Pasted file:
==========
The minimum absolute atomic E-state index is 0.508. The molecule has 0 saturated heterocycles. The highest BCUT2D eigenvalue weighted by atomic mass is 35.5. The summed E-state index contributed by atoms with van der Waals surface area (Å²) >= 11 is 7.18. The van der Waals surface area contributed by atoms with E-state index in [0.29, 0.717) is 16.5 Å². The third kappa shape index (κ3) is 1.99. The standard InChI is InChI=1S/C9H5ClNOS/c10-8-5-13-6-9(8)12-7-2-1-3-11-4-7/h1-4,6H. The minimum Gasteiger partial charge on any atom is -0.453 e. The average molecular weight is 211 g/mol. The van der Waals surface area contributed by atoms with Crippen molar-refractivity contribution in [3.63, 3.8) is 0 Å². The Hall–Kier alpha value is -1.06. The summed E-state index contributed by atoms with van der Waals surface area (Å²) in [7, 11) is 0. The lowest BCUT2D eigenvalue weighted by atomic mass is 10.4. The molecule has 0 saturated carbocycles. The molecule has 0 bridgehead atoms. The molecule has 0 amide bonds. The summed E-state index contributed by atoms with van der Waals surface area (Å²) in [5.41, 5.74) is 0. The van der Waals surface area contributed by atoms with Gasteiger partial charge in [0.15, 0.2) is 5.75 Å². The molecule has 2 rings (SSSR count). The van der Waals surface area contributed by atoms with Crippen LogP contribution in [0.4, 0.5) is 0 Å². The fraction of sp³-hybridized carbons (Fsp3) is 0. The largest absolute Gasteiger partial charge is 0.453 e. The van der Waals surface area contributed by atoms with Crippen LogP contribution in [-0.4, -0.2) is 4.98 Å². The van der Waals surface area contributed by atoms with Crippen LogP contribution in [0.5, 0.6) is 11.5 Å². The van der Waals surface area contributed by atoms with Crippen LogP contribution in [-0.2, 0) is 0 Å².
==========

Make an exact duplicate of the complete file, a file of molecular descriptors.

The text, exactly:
The minimum absolute atomic E-state index is 0.508. The molecule has 0 saturated heterocycles. The highest BCUT2D eigenvalue weighted by atomic mass is 35.5. The summed E-state index contributed by atoms with van der Waals surface area (Å²) >= 11 is 7.18. The van der Waals surface area contributed by atoms with E-state index in [0.29, 0.717) is 16.5 Å². The third kappa shape index (κ3) is 1.99. The standard InChI is InChI=1S/C9H5ClNOS/c10-8-5-13-6-9(8)12-7-2-1-3-11-4-7/h1-4,6H. The minimum Gasteiger partial charge on any atom is -0.453 e. The average molecular weight is 211 g/mol. The van der Waals surface area contributed by atoms with Crippen molar-refractivity contribution in [3.63, 3.8) is 0 Å². The Hall–Kier alpha value is -1.06. The summed E-state index contributed by atoms with van der Waals surface area (Å²) in [7, 11) is 0. The lowest BCUT2D eigenvalue weighted by atomic mass is 10.4. The molecule has 0 saturated carbocycles. The molecule has 0 bridgehead atoms. The molecule has 0 amide bonds. The summed E-state index contributed by atoms with van der Waals surface area (Å²) in [5.41, 5.74) is 0. The van der Waals surface area contributed by atoms with Gasteiger partial charge in [0.15, 0.2) is 5.75 Å². The molecule has 2 rings (SSSR count). The van der Waals surface area contributed by atoms with Crippen LogP contribution in [0.4, 0.5) is 0 Å². The fraction of sp³-hybridized carbons (Fsp3) is 0. The largest absolute Gasteiger partial charge is 0.453 e. The van der Waals surface area contributed by atoms with Crippen LogP contribution in [-0.4, -0.2) is 4.98 Å². The van der Waals surface area contributed by atoms with Crippen LogP contribution in [0.5, 0.6) is 11.5 Å². The van der Waals surface area contributed by atoms with Crippen LogP contribution in [-0.2, 0) is 0 Å².